ATSAC: Behind the scenes at L.A. Traffic Control
I have to admit: the thought of being in a control room documenting technology that moves vehicles more efficiently didn't excite me at first, but once I met Senior Transportation Engineer Bill Shao and the friendly staff at Los Angeles' Automated Traffic Surveillance and Control (or ATSAC), I was full of curiosity.
First off, one of the things that makes ATSAC so unique is that it's one of the only traffic systems in the entire country that is publicly owned. ATSAC was started in 1984 to help move traffic around the Coliseum during the Olympics; since then it has grown to over 3,000 of L.A.'s 4,100 signalized intersections, some of them incredibly complex. The technology is so advanced that even on its busiest days the control room only requires a few people present to run it.
I'm told there are regular group tours of the facility. Next time you visit L.A. I recommend checking it out.
Bill J. Shao: [0:01] This is what LA's traffic used to look like, in circa 1916, at Broadway and Center Street. [0:08] The center was first established for the 1984 Olympics in Los Angeles. The first of its kind in the nation, basically. Trying to handle it with a real time traffic control system.
[0:18] Los Angeles is a very vast metropolitan region. Our agency has 4,400 traffic signals. In New York City, most of the traffic signals are green north, green east. That's about it. In LA, you'll get all sorts of left turn signals. Our intersections are complicated. Big ones, complicated, with bus lanes in the middle. Light rails in the middle.
[0:40] I want to show you our Orange Line, one of the intersections. This camera is near one on Chandler Boulevard, near Laurel Canyon. We're zooming in on one of our locations. The buses traverse right in the dedicated bus way.
[0:53] This is where the bus we just saw, right here. It's bus number, the transponder number. We want to give buses the priority, and if they're ever late on their bus schedule, the system will know that, and we would give priority to the traffic signals downstream such that it allows the buses to reach the next bus stop in a faster time frame.
[1:13] We have 17,000 system detectors buried on a street at this point, and it's expected to grow. It's got 500, or so, vehicles per hour, but the traffic queued... That stop and queue on top of the sensor is only seven percent of the time, meaning that hardly anybody ever stays on top of the sensor, therefore there's no congestion.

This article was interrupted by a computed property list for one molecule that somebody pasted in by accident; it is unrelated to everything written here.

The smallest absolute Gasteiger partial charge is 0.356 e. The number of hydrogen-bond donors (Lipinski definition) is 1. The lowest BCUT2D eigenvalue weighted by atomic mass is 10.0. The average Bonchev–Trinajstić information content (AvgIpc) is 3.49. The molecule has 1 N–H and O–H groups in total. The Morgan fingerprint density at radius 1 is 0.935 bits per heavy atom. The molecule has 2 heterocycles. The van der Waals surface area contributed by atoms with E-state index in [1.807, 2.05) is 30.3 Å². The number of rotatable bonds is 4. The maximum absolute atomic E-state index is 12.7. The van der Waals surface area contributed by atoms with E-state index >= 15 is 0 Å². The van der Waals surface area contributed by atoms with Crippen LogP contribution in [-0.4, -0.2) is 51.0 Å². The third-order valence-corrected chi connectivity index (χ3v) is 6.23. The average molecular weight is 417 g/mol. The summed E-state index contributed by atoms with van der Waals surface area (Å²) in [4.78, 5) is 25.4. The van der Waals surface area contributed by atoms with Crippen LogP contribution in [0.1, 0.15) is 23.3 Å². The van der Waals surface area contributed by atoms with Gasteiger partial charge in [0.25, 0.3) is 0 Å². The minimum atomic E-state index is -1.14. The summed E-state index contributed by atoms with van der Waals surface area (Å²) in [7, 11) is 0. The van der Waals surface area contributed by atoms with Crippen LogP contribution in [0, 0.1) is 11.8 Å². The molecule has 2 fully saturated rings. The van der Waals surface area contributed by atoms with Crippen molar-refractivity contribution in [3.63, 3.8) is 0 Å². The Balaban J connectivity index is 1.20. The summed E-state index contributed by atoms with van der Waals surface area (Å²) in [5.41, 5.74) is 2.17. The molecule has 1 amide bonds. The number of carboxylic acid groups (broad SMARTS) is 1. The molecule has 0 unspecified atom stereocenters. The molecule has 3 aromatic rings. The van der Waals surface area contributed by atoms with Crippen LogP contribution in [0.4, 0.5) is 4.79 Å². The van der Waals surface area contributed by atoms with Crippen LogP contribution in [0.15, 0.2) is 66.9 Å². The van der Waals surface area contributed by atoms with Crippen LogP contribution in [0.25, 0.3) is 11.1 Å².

[1:31] We currently have about 3,200 traffic signals of our 4,400. It took us almost 30 years to get to where we are. Most other entities throughout the country are relying on proprietary software made by other private companies. This is... We're one of the first public... The only public owned traffic control system that was created in house by the city.
[1:51] We have a research that writes and fine tunes the software and the system side. We know the traffic patterns, and so we create the system custom made to fit LA's needs. So, the system already knows ahead of time what the issues are and addresses them in advance. That's why we call our system Adaptive Traffic Control System.
[2:09] It's green right now, east/west and red for north/south. Every traffic signal that is on our system is second by second. And so, we get the status of the traffic signal. In this case, it's got 702 vehicles per hour, and it's got occupancy, and it's got a certain speed. We collect all this data, and then we compare with the historical trend.
[2:33] And so, it's calling attention on the engineers to pay attention to this particular location. A lot of artificial intelligence is already programmed within the software. And so, this basically comes in as an aid, and to confirm what the system is seeing. The system is so automatic now that we only have one or two on standby as operators. Most other agencies across the country don't really have this capability. Second by second capability is not something that comes about easily.
[3:01] Our information is sent out for free. It's basically public information, and a lot of proprietary traffic tap into that, and then they basically make them available through personal PDAs, and elsewhere.